College in Canada? Why American Students are Heading North after High School
Find a College
- The High School Science Your Child Needs for College Success
- 1 in 3 Unprepared for Life After High School
- High School Goes High-Tech
- Helping Middle School Students Make the Transition into High School
- Embedding College Readiness Indicators in High School Curriculum and Assessments
- Can High School Extracurriculars Get You Into College?
You may have heard that more and more American students are heading to Canada after high school. News reports on this trend often trumpet the fact that Canadian universities offer a quality education for a fraction of the cost of a college degree in the United States. But is college in Canada really as viable and economical for American students as it seems?
According to the Canadian embassy in Washington, D.C., an estimated 10,000 Americans are pursuing degrees in Canada, up from about 3,500 10 years ago. Canadian officials see this as a way to build a strong connection between the two countries and enhance the international profile of Canadian universities. Representatives from Canadian universities appear at college fairs in American cities from Atlanta to Seattle, and the embassy says they plan to add more stateside stops to their recruiting trips.
There are advantages for Americans, too. Many Canadian universities (north of the border the word "college" usually refers to schools focused on vocational coursework) have a reputation for strong academics, earning recognition from institutions like the college-ranking juggernaut U.S. News and World Report. And Americans who study in Canada can stay relatively close to home while getting the experience of living in another country. This is especially true in the French-speaking province of Quebec.
Many Americans pursuing degrees in Canada look to the north because of the significantly lower price tag. For example, a year at Simon Fraser University in Burnaby, British Columbia, costs a foreign undergraduate student about $12,000 in American dollars. Compare that to yearly U.S. university fees that can run the average undergrad around $25,000 - just to start.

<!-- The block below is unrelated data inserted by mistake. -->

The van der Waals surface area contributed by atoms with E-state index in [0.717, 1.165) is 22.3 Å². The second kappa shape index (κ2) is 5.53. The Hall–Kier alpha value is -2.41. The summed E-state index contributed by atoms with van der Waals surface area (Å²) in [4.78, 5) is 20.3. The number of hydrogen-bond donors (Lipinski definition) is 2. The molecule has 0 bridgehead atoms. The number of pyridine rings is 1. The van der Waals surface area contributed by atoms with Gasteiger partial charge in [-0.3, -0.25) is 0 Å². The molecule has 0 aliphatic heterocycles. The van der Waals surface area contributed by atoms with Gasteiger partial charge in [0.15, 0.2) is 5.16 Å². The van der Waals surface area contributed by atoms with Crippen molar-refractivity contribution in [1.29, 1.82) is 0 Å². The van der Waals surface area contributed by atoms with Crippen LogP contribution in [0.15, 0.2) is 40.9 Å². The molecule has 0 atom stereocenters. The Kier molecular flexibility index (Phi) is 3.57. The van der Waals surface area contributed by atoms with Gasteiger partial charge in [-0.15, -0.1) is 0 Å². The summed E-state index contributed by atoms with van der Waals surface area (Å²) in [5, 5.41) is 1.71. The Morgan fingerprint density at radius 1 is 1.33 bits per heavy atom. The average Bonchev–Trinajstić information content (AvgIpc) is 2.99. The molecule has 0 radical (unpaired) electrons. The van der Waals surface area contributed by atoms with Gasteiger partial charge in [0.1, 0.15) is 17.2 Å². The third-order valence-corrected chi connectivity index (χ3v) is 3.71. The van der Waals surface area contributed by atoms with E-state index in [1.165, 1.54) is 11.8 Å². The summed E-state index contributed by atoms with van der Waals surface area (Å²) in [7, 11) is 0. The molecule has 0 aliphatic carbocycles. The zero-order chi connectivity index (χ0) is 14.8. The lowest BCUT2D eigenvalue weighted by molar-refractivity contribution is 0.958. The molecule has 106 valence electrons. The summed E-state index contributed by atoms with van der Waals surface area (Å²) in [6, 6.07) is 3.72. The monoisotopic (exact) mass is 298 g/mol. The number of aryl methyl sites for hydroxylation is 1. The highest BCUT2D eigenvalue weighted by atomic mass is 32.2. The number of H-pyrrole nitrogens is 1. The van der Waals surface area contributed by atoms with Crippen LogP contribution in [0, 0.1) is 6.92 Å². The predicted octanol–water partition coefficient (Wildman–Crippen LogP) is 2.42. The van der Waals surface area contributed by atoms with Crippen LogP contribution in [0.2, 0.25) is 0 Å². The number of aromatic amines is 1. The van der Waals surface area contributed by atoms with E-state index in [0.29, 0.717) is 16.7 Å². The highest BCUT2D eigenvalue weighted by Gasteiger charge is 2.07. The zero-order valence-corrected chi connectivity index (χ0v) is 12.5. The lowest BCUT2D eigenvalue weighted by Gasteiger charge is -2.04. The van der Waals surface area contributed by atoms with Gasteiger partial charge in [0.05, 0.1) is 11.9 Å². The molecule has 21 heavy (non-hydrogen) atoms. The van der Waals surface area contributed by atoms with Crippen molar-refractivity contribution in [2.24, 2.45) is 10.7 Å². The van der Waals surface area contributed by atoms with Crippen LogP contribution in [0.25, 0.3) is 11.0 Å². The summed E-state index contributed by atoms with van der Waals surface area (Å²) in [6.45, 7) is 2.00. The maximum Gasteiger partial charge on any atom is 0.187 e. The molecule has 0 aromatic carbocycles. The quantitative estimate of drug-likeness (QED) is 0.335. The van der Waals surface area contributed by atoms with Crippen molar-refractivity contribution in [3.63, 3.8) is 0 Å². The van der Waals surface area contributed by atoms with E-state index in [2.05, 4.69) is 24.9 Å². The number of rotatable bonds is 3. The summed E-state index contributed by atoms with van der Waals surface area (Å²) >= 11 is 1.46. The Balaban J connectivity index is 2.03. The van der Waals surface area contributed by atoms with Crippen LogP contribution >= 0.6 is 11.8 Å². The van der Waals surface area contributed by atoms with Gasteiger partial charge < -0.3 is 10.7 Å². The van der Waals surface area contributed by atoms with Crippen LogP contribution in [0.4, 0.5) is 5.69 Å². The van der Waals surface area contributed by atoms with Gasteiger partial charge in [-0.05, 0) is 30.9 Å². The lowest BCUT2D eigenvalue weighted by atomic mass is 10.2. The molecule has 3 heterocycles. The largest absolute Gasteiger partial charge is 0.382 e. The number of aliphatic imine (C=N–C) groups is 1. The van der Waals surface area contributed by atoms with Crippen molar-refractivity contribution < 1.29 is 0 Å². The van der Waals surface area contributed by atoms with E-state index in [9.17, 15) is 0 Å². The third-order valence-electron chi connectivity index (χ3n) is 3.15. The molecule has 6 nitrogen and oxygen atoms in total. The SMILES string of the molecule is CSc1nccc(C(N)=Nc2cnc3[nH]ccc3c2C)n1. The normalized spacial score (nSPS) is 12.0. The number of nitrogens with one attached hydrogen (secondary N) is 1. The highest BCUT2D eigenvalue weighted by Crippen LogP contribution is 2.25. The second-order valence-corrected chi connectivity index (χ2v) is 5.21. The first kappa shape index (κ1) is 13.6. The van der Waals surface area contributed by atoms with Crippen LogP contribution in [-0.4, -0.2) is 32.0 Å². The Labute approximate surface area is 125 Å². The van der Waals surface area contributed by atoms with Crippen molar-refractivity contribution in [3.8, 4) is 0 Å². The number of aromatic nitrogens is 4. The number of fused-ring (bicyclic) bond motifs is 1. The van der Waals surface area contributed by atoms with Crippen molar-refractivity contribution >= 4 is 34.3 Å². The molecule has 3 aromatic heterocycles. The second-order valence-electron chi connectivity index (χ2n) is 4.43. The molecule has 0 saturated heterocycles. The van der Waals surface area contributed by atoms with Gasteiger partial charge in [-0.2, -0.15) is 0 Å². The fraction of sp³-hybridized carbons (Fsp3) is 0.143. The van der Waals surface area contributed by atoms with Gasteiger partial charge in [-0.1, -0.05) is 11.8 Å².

"Parents are always shocked at how much less expensive it is," says Yusuf Varachia, international recruitment coordinator at Simon Fraser. Students and parents have become accustomed to the idea of paying through the nose for a good college education.
But Kathleen Massey, registrar at McGill University in Montreal, notes that Canadian universities aren't necessarily less expensive than those in the U.S. McGill estimates that foreign students could pay up to $44,000 in American currency for a year of tuition, fees and other costs.
"When we're promoting McGill, what we're promoting is the quality of the educational experience, regardless of price," Massey says, adding that many of the Americans considering McGill have heard about the university from friends or family.
If you and your soon-to-be college student are considering Canada as an option for higher education, here are some pointers:
Find the Right Canadian University for You
While there are some differences between the U.S. and Canada, students and parents pointing their college searches north of the border have to consider schools based on the same criteria they'd use in the States - like whether your child would rather live in a big city or small town, or if she's interested in any particular subjects, clubs or sports.
Varachia suggests visiting a campus and talking with current students and faculty. If your child knows what he wants to study, academic departments' websites offer a wealth of information about faculty members' backgrounds and research. Approach researching Canadian colleges the same way you'd look at any college.
Today on Education.com
- Kindergarten Sight Words List
- Signs Your Child Might Have Asperger's Syndrome
- 10 Fun Activities for Children with Autism
- Social Cognitive Theory
- Problems With Standardized Testing
- First Grade Sight Words List
- April Fools! The 10 Best Pranks to Play on Your Kids
- Child Development Theories
- Theories of Learning
- The Homework Debate